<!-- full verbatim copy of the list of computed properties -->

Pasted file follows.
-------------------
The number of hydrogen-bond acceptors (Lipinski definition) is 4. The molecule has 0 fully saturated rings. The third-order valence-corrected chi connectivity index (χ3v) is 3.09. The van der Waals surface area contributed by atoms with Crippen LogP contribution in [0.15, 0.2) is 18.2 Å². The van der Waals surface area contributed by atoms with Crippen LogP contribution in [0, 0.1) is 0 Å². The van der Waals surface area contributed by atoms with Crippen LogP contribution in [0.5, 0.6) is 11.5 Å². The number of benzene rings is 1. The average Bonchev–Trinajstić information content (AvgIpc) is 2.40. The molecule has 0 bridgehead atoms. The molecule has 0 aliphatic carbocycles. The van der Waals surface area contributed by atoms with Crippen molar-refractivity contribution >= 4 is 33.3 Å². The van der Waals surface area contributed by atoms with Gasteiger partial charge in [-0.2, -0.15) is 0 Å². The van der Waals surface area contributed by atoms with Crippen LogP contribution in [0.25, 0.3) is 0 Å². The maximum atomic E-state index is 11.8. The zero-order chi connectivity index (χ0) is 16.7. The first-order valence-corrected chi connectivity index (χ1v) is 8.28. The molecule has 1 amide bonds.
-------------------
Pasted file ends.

The number of hydrogen-bond acceptors (Lipinski definition) is 4. The molecule has 0 fully saturated rings. The third-order valence-corrected chi connectivity index (χ3v) is 3.09. The van der Waals surface area contributed by atoms with Crippen LogP contribution in [0.15, 0.2) is 18.2 Å². The van der Waals surface area contributed by atoms with Crippen LogP contribution in [0, 0.1) is 0 Å². The van der Waals surface area contributed by atoms with Crippen LogP contribution in [0.5, 0.6) is 11.5 Å². The number of benzene rings is 1. The average Bonchev–Trinajstić information content (AvgIpc) is 2.40. The molecule has 0 bridgehead atoms. The molecule has 0 aliphatic carbocycles. The van der Waals surface area contributed by atoms with Crippen molar-refractivity contribution >= 4 is 33.3 Å². The van der Waals surface area contributed by atoms with Gasteiger partial charge in [-0.2, -0.15) is 0 Å². The van der Waals surface area contributed by atoms with Crippen LogP contribution in [0.25, 0.3) is 0 Å². The maximum atomic E-state index is 11.8. The zero-order chi connectivity index (χ0) is 16.7. The first-order valence-corrected chi connectivity index (χ1v) is 8.28. The molecule has 1 amide bonds.